Genre: Children’s Fiction
Ayodele’s Eno’s Story is the first of many children’s fiction I am planning to read for the remaining quarter of the year. At only 45 pages long, the book is published by Cassava Republic.
The story revolves around the little girl Eno who is labeled as a witch by her Uncle. We hear Eno’s voice from the very beginning of the story. When we meet her, she is sitting under a tree, her cat beside her and she is rummaging about why her Uncle believes she is a witch. Her voice here is loud although she is alone and she seems to have been overtaken by the thoughts of the label – Witch. ‘So I’m a witch!’ she says rhetorically.
Wanting to understand who and what witches do, she thinks through all those weird happenings that are often attributed to the works of witches. She thinks that if she is a witch, then she can fly or turn into a cat or a ferocious lion or can make people grow long tails or can make people grow large ears and so on and so on.
The issue of witchcraft in these parts of our world is not new news but for a little child to be labeled a witch is grim and bleak, more so grave if an intelligent student who comes first in class is believed to posses powers of witchcraft.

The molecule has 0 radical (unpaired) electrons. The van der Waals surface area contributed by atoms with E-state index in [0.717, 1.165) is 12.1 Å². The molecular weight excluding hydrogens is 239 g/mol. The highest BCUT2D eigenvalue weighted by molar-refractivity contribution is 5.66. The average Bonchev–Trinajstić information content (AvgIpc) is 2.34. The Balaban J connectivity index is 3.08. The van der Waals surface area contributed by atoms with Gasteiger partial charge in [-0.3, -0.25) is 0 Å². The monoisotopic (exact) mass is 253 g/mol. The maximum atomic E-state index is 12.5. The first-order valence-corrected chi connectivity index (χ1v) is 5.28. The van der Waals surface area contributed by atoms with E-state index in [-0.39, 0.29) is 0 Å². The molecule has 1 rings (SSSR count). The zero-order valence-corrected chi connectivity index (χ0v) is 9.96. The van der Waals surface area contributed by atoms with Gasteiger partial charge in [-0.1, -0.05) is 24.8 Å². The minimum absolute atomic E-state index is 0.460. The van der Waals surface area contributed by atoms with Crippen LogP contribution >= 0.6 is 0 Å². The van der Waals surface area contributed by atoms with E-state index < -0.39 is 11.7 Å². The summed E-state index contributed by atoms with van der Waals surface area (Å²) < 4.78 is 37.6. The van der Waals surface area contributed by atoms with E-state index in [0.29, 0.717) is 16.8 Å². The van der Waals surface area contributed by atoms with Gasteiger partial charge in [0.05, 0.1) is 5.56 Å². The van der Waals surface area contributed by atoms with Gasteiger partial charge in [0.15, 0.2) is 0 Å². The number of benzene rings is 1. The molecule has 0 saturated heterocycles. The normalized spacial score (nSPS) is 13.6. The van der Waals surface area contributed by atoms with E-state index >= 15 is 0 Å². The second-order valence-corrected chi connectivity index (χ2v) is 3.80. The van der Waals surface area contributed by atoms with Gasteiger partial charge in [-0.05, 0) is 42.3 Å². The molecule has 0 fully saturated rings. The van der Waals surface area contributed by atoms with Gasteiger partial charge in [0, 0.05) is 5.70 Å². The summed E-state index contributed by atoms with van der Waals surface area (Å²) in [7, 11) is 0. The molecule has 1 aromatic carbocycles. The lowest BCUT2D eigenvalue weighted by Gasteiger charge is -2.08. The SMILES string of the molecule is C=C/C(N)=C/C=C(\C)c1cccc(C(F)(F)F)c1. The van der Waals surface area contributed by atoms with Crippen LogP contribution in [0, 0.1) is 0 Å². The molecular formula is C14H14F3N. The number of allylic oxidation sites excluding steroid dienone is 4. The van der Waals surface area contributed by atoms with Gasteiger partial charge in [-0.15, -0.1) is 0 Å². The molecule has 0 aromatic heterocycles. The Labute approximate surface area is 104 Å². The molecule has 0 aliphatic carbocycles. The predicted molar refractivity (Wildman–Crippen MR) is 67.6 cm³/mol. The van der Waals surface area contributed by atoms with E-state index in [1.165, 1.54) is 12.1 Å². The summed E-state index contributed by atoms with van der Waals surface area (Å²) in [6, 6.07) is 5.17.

An important lesson examined in this story points to how children are brought up. For instance, Eno’s father refers to her daughter as ‘love’ and ‘princess’ and inculcates the habit of believing in oneself. As a result of this, even when she encounters adversity in the hands of her Uncle and a priest, she recalls what her father has told her. ‘I’m a princess, not a witch,’ she says.
There are tons and tons of lessons we can take from this seemingly short story. Ayodele’s caption of the theme of witchcraft has been well elaborated even in a few pages and I am convinced that children who find themselves in similar situations as Eno would find this story very useful.